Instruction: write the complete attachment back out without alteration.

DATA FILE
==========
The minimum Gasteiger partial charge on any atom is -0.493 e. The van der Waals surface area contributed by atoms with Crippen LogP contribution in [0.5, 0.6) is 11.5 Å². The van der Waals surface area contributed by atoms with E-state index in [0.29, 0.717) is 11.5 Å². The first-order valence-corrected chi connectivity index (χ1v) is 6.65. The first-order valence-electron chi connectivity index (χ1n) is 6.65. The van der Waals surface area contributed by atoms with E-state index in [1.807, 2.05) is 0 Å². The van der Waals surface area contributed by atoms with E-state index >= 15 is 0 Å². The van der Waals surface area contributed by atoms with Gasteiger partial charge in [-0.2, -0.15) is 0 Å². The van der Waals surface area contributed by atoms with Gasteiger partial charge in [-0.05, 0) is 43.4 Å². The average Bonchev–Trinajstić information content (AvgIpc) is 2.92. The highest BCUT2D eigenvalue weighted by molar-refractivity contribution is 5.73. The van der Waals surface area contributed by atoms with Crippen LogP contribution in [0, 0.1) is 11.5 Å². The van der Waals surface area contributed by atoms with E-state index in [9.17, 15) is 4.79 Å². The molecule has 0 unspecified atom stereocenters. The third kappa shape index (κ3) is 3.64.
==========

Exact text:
The minimum Gasteiger partial charge on any atom is -0.493 e. The van der Waals surface area contributed by atoms with Crippen LogP contribution in [0.5, 0.6) is 11.5 Å². The van der Waals surface area contributed by atoms with E-state index in [0.29, 0.717) is 11.5 Å². The first-order valence-corrected chi connectivity index (χ1v) is 6.65. The first-order valence-electron chi connectivity index (χ1n) is 6.65. The van der Waals surface area contributed by atoms with E-state index in [1.807, 2.05) is 0 Å². The van der Waals surface area contributed by atoms with E-state index >= 15 is 0 Å². The van der Waals surface area contributed by atoms with Gasteiger partial charge in [-0.2, -0.15) is 0 Å². The van der Waals surface area contributed by atoms with Gasteiger partial charge in [-0.05, 0) is 43.4 Å². The average Bonchev–Trinajstić information content (AvgIpc) is 2.92. The highest BCUT2D eigenvalue weighted by molar-refractivity contribution is 5.73. The van der Waals surface area contributed by atoms with Crippen LogP contribution in [0, 0.1) is 11.5 Å². The van der Waals surface area contributed by atoms with E-state index in [9.17, 15) is 4.79 Å². The molecule has 0 unspecified atom stereocenters. The third kappa shape index (κ3) is 3.64.